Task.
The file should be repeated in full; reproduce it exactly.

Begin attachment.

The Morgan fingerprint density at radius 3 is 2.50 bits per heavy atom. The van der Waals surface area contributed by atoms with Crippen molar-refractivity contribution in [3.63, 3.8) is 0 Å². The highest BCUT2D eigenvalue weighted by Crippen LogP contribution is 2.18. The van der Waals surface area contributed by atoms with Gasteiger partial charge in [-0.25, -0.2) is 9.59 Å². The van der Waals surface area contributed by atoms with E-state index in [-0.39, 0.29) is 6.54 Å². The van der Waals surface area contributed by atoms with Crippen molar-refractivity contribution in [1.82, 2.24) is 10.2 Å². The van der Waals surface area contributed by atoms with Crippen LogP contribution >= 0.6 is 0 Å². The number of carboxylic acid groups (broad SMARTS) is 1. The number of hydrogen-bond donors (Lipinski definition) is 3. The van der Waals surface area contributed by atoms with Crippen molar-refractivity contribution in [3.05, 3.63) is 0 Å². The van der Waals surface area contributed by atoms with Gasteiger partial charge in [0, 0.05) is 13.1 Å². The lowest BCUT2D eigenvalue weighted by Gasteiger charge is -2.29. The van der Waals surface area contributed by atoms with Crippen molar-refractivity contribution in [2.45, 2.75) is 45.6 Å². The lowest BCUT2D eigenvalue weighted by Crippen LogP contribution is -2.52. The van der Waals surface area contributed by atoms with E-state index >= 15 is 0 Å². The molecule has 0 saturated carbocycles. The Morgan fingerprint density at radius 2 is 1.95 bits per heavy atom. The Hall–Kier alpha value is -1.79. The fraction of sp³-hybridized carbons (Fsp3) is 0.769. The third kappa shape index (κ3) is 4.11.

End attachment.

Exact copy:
The Morgan fingerprint density at radius 3 is 2.50 bits per heavy atom. The van der Waals surface area contributed by atoms with Crippen molar-refractivity contribution in [3.63, 3.8) is 0 Å². The highest BCUT2D eigenvalue weighted by Crippen LogP contribution is 2.18. The van der Waals surface area contributed by atoms with Gasteiger partial charge in [-0.25, -0.2) is 9.59 Å². The van der Waals surface area contributed by atoms with E-state index in [-0.39, 0.29) is 6.54 Å². The van der Waals surface area contributed by atoms with Crippen molar-refractivity contribution in [1.82, 2.24) is 10.2 Å². The van der Waals surface area contributed by atoms with Crippen LogP contribution >= 0.6 is 0 Å². The number of carboxylic acid groups (broad SMARTS) is 1. The number of hydrogen-bond donors (Lipinski definition) is 3. The van der Waals surface area contributed by atoms with Crippen molar-refractivity contribution in [3.05, 3.63) is 0 Å². The van der Waals surface area contributed by atoms with Gasteiger partial charge in [0, 0.05) is 13.1 Å². The lowest BCUT2D eigenvalue weighted by Gasteiger charge is -2.29. The van der Waals surface area contributed by atoms with Crippen molar-refractivity contribution in [2.45, 2.75) is 45.6 Å². The lowest BCUT2D eigenvalue weighted by Crippen LogP contribution is -2.52. The van der Waals surface area contributed by atoms with E-state index >= 15 is 0 Å². The molecule has 0 saturated carbocycles. The Morgan fingerprint density at radius 2 is 1.95 bits per heavy atom. The Hall–Kier alpha value is -1.79. The fraction of sp³-hybridized carbons (Fsp3) is 0.769. The third kappa shape index (κ3) is 4.11.